2. Tom September 29, 2004

    Ouch. On point one, if Britain can manage on its own to control fiscal policy with prudence, that would be nice. Decades of evidence from every country in the OECD suggest otherwise. Much better, to my mind, to create incentives to work within a liberal free-trade and monetary zone to maintain fiscal discipline and budgetary scrutiny among all parties. It’s straight neo-classical economics–wrestle control away from captured domestic bureaucrats, forge more rational budgetary policy. It’s not like political scientists blindly seek to join any international orgranization for the sole purpose of deconstructing national sovereignty.
    On point two, terrorism did not create poverty in America. Terrorism did not create parties too beholden to religious groups to speak about justice for gay couples. Terrorism did not create a political system that has yet to deal with inequality of opportunity based on both income and race.
    And let’s disabuse ourselves of the contention that Sept. 11 destroyed our financial center. The real financial institutions in this country survived essentially unscathed, from Wall Street to the Federal Reserve to the FDIC to the SEC. I may be able to grant the airline industry some slack for 9/11, but it’s not an excuse for poor fiscal policy on the part of this administration, nor is an explanation for an economic situation that predates 9/11. I mean, come on, even the Cato Institute and the Heritage Foundation agree with me.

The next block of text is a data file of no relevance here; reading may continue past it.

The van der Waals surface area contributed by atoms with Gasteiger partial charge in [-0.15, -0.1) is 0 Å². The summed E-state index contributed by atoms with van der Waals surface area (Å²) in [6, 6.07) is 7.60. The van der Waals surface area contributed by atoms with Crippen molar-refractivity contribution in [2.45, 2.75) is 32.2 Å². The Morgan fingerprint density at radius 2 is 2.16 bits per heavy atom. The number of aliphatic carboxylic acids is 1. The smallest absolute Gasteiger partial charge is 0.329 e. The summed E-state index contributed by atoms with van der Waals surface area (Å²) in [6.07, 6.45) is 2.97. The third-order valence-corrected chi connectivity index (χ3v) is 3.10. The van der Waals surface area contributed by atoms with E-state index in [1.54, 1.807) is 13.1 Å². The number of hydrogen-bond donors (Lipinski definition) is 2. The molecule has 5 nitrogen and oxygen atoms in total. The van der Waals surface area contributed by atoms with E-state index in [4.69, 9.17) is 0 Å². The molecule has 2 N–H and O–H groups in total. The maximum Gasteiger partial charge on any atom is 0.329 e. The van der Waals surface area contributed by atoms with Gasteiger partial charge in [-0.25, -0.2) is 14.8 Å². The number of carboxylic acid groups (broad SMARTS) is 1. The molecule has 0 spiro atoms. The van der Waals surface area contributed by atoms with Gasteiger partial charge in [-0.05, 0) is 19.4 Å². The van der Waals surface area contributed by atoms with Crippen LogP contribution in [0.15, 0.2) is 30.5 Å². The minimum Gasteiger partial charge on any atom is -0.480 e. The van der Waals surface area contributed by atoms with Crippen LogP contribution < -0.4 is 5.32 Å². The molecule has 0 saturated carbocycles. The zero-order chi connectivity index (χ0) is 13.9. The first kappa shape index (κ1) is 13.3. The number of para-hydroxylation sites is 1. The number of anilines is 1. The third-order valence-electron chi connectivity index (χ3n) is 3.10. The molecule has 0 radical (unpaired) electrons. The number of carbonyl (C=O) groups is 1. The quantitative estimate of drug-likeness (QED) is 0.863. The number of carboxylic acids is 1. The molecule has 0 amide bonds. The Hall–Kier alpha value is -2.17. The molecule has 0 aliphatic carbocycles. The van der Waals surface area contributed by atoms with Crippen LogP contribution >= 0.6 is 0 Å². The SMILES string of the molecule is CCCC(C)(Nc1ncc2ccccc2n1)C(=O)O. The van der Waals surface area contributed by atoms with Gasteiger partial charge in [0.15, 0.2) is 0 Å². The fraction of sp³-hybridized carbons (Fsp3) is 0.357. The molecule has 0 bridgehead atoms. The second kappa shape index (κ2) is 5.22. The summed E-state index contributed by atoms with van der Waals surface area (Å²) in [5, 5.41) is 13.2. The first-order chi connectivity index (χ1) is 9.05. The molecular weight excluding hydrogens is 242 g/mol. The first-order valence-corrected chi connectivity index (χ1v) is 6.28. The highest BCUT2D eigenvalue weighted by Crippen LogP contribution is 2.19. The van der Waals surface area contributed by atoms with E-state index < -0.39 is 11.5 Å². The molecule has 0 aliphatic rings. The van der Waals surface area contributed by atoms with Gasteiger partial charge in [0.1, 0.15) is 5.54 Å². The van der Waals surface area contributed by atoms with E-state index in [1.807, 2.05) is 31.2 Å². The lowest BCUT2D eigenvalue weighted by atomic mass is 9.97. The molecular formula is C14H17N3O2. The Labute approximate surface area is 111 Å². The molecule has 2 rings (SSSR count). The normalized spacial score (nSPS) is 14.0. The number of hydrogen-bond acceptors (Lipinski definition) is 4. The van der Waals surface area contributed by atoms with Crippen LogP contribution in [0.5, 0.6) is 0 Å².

3. Josh September 30, 2004

    Tom, I would in no way want you to think I’m at all averse to the great free-trade benefits of the Eurozone. And if the EU seemed to me at all effective at enforcing fiscal discipline on its member states, I’d be begging them to let the US join. Unfortunately, that doesn’t appear to be the case. Worse, greater integration with the EU now implies acceptance of the horrifying new EU Constitution. The Economist editorial line is ‘join now, fix later,’ but that sounds like a recipe for disaster to
    To the list of things terrorism did not create, I agree mostly, though I would caution that opposition to gay marriage is hardly the exclusive domain of the religious.